What do Sarah Jessica Parker, Ron Howard, Linda Blair, Drew Barrymore, Natalie Portman, Matt Dillon, and Jessica Biel have in common? Well, they were all at one point, child stars. But not all child stars became A-list celebrities like these actors.
Celebrity children come in all shapes and sizes; some probably couldn't wish for a better life, while others will grow up to regret their childhood. And many of them have strange names that seem to be derived from made-up languages.
Let's take a look at the success stories and the not-so-successful stories. Some children are famous because of their famous parents and some children find fame on their own, but whatever the case, attention from the media and public, coupled with immense wealth, can have profound effects on a youngster, especially if there isn't a parent on guard to keep him or her grounded in reality.
So, what will little Suri (the new baby girl of parents Tom Cruise and Katie Holmes) grow up to be like? What about young actress Dakota Fanning – will she look back on her childhood memories from the set of War of the Worlds positively or negatively? To make a good guess here, one can only look at former child stars, not current ones. And based on this, it's expect that some celebrity children will thrive, others will fall of the edge, and a probably a good chunk of them will have an equal amount of ups and downs.
Some of cable network VH1's most popular television specials are shows like “I Love the 80's” and “The 100 Greatest Kid Stars.” People love to find out what happened to former child stars (like the young actors who made up the cast of “The Brady Bunch”). And the answer to the question VH1 so often likes to ask – where are they now? – has more than a few answers: some former child stars have grown up to be superstars, while others were either shooed out of the spotlight or volunteered to exit it.
The children who are famous merely because they have a mom and/or a dad with a hit record or a move that stars them are difficult to study. They are not nearly as accessible in the media as children who make a name for themselves based on their own resumes. There are a handful of celebrity children who choose to enter the spotlight or make a name for themselves as adults, and certainly nepotism can have a lot to do with their successes. Nicole Richie (Lionel Richie's daughter) is merely famous for her blood and being friends with Paris Hilton, a friendship that landed her a starring role in the popular series “The Simple Life.” Other celebrity children grew up to be talented performers in their own right. For instance, Kiefer Sutherland, who plays Jack Bauer in the hit television show “24,” likely wouldn't have broken into the entertainment business if it weren't for the success of his father, actor Donald Sutherland.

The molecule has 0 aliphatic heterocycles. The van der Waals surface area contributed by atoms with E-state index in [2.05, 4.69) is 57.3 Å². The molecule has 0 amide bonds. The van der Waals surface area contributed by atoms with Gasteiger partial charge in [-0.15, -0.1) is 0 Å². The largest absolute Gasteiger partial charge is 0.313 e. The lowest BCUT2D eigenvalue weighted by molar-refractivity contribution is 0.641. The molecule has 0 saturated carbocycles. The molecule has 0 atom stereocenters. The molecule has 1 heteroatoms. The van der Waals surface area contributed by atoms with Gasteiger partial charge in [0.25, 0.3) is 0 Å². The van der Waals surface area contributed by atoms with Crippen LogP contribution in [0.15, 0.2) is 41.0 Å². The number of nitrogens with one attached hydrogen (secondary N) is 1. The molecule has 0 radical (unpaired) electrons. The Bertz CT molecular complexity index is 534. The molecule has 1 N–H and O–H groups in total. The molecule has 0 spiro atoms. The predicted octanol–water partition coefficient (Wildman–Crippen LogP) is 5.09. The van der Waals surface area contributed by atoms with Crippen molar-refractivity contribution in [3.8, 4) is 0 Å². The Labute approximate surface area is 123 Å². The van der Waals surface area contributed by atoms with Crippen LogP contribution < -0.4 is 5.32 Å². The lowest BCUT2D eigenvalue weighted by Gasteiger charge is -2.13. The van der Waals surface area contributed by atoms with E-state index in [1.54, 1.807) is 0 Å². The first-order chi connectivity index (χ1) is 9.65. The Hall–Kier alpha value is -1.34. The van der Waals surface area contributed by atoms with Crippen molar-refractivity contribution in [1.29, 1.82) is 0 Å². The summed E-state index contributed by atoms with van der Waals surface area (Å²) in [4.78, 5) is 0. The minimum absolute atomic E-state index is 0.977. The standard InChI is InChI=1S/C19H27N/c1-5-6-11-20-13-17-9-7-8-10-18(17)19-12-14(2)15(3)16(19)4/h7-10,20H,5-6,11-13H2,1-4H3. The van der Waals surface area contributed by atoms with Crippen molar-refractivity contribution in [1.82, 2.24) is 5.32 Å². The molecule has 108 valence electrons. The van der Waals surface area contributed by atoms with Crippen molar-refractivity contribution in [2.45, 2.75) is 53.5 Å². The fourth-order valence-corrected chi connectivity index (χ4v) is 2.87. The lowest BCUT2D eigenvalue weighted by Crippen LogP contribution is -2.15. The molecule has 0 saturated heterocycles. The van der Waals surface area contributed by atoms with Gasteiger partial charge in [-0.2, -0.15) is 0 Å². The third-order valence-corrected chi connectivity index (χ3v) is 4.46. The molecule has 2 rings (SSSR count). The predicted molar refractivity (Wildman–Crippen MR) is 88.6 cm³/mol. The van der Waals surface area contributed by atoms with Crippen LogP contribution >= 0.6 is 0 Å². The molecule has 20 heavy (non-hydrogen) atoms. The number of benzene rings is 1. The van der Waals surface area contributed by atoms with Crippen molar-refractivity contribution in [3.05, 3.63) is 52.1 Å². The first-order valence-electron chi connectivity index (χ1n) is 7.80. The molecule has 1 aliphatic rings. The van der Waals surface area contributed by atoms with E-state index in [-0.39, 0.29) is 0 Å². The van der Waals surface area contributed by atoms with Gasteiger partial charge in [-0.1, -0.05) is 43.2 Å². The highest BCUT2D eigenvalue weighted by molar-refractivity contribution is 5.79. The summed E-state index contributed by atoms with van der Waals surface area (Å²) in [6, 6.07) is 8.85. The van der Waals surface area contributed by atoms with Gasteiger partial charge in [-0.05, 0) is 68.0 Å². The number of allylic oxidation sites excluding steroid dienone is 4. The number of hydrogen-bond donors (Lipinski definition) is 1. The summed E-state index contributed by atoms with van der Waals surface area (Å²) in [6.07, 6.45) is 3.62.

For the most part, however, in order to determine what fame and money can do to a child, one really can only look at child stars, not the children of stars (who are kept from the gaze of paparazzi for the most part).
Many famous performers today kick started their successful Hollywood careers at a very young age. Natalie Portman, Oscar nominee and Golden Globe winner, and star of popular movies like Garden State and Star Wars boldly introduced herself to audiences when she was not yet 15-years-old. Her lead performances in The Professional and Beautiful Girls quickly got her foot in the door of the entertainment business and her degree from Harvard University and wildly successful acting career has cemented her as one of the most successful “child star” stories out there.
Other actors, like Drew Barrymore, ended up with successful movie careers, but only after a few rocky years. Barrymore was adored by all when she played Elliot's baby sister in Steven Spielberg's E.T. The Extra-Terrestrial, but she began abusing drugs and alcohol at a young age and has now admitted that she was an at-risk teenager. Fortunately, she made a comeback and could be considered the Meg Ryan of the millennium.
But not all child stars move on to impressive careers in their adulthood or make it through the dark side of the entertainment industry alive. River Phoenix, for instance, the young actor who astonished critics with his daring performance in Stand By Me, died of a drug overdose at the age of 23, just before his film career was really taking off. Other former child stars died similarly tragic, unexpected deaths, including Jonathan Brandis (“Seaquest”) and Judy Garland.